The Least You Need to Know About Rules Governing Human Subjects Research
A handout that can be adapted for use an any institution that provides a short outline of major rules and guidelines governing the use of human subjects in research.
1) Research involving human subjects is regulated in the United States by the Federal Government. The regulations were imposed primarily in response to a variety of abuses by researchers and are intended to protect human subjects.
The history of human subjects research and regulation is long, but the single most important document for researchers in the United States is The Belmont Report: Ethical Principles and Guidelines for the Protection of Human Subjects of Research. You can find it at http://www.hhs.gov/ohrp/humansubjects/guidance/belmont.htm. It’s short and you should read it.
The Belmont Report identifies three fundamental moral principles that are particularly relevant to human subjects research.
A. Respect for persons. This principle requires researchers to (a) honor their subjects’ right to make their own decisions – their autonomy – and (b) to protect potential subjects who have a diminished ability to make important decisions.
B. Beneficence. Beneficence requires researchers to avoid harming human subjects, and that studies should maximize possible benefits and minimize possible harms to individual subjects as well as society at large.
C. Justice. The principle of justice means that the risks and benefits should be spread equitably across society. It is unfair, for example, if the burden of research is carried by poor people when everyone, rich and poor, can benefit from the results.
2) All human subjects research is overseen by the IUB Human Subject Office and must be reviewed by the IUB Institutional Review Board (IRB).
A. What counts as human subjects research?
i. A human subject is any individual about whom a researcher obtains data through intervention or interaction or identifiable private information. “Intervention and interaction” can take the form of talking to an individual, studying existing data on an individual, observing an individual, communicating with an individual via the Internet, and obtaining data about an individual via a number of other kinds of interactions.
ii. Research is defined by the Department of Health and Human Services as “a systematic investigation, including research development testing and evaluation, designed to develop or contribute to generalizable knowledge” (45 CFR 46).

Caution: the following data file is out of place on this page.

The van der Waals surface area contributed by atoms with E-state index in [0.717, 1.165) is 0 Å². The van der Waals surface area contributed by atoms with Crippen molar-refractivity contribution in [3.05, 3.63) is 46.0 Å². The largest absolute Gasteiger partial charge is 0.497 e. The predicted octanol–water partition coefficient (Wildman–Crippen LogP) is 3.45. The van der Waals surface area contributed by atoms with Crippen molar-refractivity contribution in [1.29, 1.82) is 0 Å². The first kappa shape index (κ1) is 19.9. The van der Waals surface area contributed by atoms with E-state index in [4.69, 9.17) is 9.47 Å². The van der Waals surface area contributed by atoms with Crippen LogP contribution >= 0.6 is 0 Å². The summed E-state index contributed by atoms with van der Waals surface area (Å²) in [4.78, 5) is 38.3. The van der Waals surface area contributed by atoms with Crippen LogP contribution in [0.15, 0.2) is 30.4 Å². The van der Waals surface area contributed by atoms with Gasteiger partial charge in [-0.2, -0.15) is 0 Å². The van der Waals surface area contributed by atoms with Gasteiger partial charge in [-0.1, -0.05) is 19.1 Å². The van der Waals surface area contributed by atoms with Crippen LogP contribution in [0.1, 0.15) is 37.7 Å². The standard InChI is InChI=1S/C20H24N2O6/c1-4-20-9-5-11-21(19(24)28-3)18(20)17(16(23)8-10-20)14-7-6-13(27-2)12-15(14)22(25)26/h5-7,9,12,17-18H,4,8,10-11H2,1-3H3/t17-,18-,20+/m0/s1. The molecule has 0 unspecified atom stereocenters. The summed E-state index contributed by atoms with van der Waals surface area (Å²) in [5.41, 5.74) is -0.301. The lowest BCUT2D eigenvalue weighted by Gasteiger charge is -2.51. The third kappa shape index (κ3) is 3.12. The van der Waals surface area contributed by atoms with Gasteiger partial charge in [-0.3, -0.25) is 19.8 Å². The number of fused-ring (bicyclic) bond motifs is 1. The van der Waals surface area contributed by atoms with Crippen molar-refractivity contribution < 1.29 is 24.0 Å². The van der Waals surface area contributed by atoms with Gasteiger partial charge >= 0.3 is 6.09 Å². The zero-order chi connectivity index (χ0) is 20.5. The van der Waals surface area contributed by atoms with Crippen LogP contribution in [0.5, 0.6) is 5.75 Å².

The Least You Need to Know 2
If you begin a project with the intention of publishing the results, it is almost always regarded as “research” under this definition. “Publication” is here construed broadly and includes, e.g., oral presentation at a professional conference.
B. What is a review? Research projects are reviewed at one of three levels, depending mostly on the level of potential risk to the human subjects. The categories are:
i. Exempt – You might think that if a study is “exempt,” it wouldn’t need to be reviewed. Don’t blame the IRB for stupid terminology; blame the Federal Government. Think of “exempt review” as “exempt from continuing review.” Exempt studies require less oversight, do not require an informed consent document, can be approved relatively quickly, and do not require continuing review. Most qualitative research qualifies as exempt, but some does not. Note that the IRB, not the researcher, determines whether a study is exempt. The paperwork for exempt review is less burdensome than for expedited or full review, but you still have to do the paperwork.
ii. Expedited – Expedited studies are reviewed frequently by a subset of IRB members and require more paperwork than exempt research but less than studies that require full review. Requires continuing review (typically annually).
iii. Full – Studies requiring full review (as determined by the IRB) are reviewed monthly by the full board. Requires continuing review (typically annually).
Needless to say, if you don’t follow the rules, you can get in trouble. For example, if you don’t follow the rules for your dissertation research, you might not get a degree. But you should also realize that failure to follow the regulations can have bad results for many other people. In the
last few years, more than a dozen universities have had all of their human subjects research suspended by the Federal Government due to violations by a few researchers. You wouldn’t want to be the cause of that, would you?
3) You cannot start gathering data until you have received approval from the IRB. No exceptions. This means you have to budget enough time for an IRB review.
4) The IRB review process is primarily intended to protect human subjects, but an unintended consequence is that it forces researchers to think carefully about the moral and logistical dimensions of their research before they start collecting data. Reviewers often provide helpful advice on improving research.
5) The IUB IRB can be reached at <<Enter your own instituiton's IRB URL>>
The people at the IUB IRB are friendly and helpful. They want to make the review process as painless as possible. Don’t hesitate to ask them for advice.
6) A good way to learn more than the least you need to know is to read “Protection of Human Subjects in Research” or “Protection of Human Subjects in Non-Biomedical Research,”
Although care has been taken to ensure the accuracy of the information on this document, nobody’s perfect. Nothing in this document should be taken as binding on the IUB IRB or any other IRB.
This document may be reproduced and used without permission for non-profit educational purposes.
Permission must be requested of the author in writing for other uses.
Copyright © 2002-2008 by Kenneth D. Pimple,
Also available at the TeachRCR.us site.